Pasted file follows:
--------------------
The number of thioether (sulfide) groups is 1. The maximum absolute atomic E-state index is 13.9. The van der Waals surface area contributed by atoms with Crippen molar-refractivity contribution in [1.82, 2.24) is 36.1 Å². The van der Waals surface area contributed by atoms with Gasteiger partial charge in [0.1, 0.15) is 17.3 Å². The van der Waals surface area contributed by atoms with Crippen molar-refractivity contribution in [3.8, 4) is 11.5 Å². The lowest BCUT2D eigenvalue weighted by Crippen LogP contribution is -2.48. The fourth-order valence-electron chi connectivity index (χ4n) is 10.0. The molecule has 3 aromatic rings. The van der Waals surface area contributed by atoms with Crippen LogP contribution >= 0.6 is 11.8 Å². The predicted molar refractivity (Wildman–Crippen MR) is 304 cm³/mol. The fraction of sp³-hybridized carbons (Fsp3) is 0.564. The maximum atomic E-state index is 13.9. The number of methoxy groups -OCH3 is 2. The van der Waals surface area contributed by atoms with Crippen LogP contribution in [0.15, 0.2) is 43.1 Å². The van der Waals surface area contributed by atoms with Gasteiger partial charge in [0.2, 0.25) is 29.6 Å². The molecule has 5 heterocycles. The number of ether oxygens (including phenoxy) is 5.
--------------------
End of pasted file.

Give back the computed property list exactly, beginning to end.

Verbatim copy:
The number of thioether (sulfide) groups is 1. The maximum absolute atomic E-state index is 13.9. The van der Waals surface area contributed by atoms with Crippen molar-refractivity contribution in [1.82, 2.24) is 36.1 Å². The van der Waals surface area contributed by atoms with Gasteiger partial charge in [0.1, 0.15) is 17.3 Å². The van der Waals surface area contributed by atoms with Crippen molar-refractivity contribution in [3.8, 4) is 11.5 Å². The lowest BCUT2D eigenvalue weighted by Crippen LogP contribution is -2.48. The fourth-order valence-electron chi connectivity index (χ4n) is 10.0. The molecule has 3 aromatic rings. The van der Waals surface area contributed by atoms with Crippen LogP contribution >= 0.6 is 11.8 Å². The predicted molar refractivity (Wildman–Crippen MR) is 304 cm³/mol. The fraction of sp³-hybridized carbons (Fsp3) is 0.564. The maximum atomic E-state index is 13.9. The number of methoxy groups -OCH3 is 2. The van der Waals surface area contributed by atoms with Crippen LogP contribution in [0.15, 0.2) is 43.1 Å². The van der Waals surface area contributed by atoms with Gasteiger partial charge in [0.2, 0.25) is 29.6 Å². The molecule has 5 heterocycles. The number of ether oxygens (including phenoxy) is 5.